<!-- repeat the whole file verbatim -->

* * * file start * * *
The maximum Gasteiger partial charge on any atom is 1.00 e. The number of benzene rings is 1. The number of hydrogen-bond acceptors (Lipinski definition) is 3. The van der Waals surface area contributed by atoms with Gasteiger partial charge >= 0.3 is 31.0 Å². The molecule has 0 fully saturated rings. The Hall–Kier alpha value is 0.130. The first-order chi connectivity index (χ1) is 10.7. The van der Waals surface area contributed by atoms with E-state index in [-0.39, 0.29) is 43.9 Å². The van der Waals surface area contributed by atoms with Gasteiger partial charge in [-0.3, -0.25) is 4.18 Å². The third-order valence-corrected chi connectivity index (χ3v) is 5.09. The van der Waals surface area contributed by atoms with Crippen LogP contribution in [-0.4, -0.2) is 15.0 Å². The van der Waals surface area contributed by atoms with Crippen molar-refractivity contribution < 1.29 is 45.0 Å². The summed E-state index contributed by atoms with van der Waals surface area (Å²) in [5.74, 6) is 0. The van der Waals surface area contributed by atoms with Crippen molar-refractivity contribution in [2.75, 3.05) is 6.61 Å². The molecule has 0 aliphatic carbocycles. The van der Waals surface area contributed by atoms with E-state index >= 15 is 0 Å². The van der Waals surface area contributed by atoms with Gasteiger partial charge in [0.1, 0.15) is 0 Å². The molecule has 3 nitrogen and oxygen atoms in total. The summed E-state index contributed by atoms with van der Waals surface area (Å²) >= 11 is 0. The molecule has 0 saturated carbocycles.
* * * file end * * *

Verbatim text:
The maximum Gasteiger partial charge on any atom is 1.00 e. The number of benzene rings is 1. The number of hydrogen-bond acceptors (Lipinski definition) is 3. The van der Waals surface area contributed by atoms with Gasteiger partial charge >= 0.3 is 31.0 Å². The molecule has 0 fully saturated rings. The Hall–Kier alpha value is 0.130. The first-order chi connectivity index (χ1) is 10.7. The van der Waals surface area contributed by atoms with E-state index in [-0.39, 0.29) is 43.9 Å². The van der Waals surface area contributed by atoms with Gasteiger partial charge in [-0.3, -0.25) is 4.18 Å². The third-order valence-corrected chi connectivity index (χ3v) is 5.09. The van der Waals surface area contributed by atoms with Crippen LogP contribution in [-0.4, -0.2) is 15.0 Å². The van der Waals surface area contributed by atoms with Crippen molar-refractivity contribution < 1.29 is 45.0 Å². The summed E-state index contributed by atoms with van der Waals surface area (Å²) in [5.74, 6) is 0. The van der Waals surface area contributed by atoms with Crippen molar-refractivity contribution in [2.75, 3.05) is 6.61 Å². The molecule has 0 aliphatic carbocycles. The van der Waals surface area contributed by atoms with E-state index >= 15 is 0 Å². The van der Waals surface area contributed by atoms with Gasteiger partial charge in [0.1, 0.15) is 0 Å². The molecule has 3 nitrogen and oxygen atoms in total. The summed E-state index contributed by atoms with van der Waals surface area (Å²) >= 11 is 0. The molecule has 0 saturated carbocycles.